Madonna & Child

One of most enduring images in Western art—a constant for more than a thousand years—is that of Mary with the baby Jesus. In the twelfth and thirteenth centuries the cult of the Virgin saw Mary cast as the Queen of Heaven, the personification of the Church, the Bride of Christ. She is regal, seated formally upon a throne, worshipped as an intermediary through whom humans seek salvation.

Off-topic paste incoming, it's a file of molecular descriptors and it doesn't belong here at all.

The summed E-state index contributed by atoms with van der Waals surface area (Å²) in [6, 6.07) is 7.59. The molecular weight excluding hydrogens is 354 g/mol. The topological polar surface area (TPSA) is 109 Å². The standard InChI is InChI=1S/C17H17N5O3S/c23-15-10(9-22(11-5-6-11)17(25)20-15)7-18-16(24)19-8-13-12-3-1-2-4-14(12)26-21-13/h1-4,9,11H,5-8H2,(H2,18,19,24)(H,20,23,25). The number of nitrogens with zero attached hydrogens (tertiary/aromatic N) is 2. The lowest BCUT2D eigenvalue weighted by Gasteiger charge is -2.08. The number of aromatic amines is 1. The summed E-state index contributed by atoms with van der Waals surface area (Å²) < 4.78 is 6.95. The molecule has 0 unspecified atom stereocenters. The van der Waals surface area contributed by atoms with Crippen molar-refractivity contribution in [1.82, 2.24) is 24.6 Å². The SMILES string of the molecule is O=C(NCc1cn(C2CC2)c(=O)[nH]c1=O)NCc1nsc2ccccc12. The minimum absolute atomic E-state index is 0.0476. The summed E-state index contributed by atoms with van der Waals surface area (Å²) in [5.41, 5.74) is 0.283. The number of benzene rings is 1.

During the Renaissance such hieratic images are replaced by less formal representations. Increasingly images of the Madonna and Child become convincing portrayals of a mother and her baby. The relationship between the two is emphasised by touch or tender glance. They are depicted in an architectural setting, often with a landscape beyond, sometimes accompanied by everyday objects. The Madonna and Child is the subject of small-scale works, for private devotion in the home or as portable altarpieces. The figures are placed in the front of the picture plane, physically closer to the viewer, to elicit a heightened emotional response.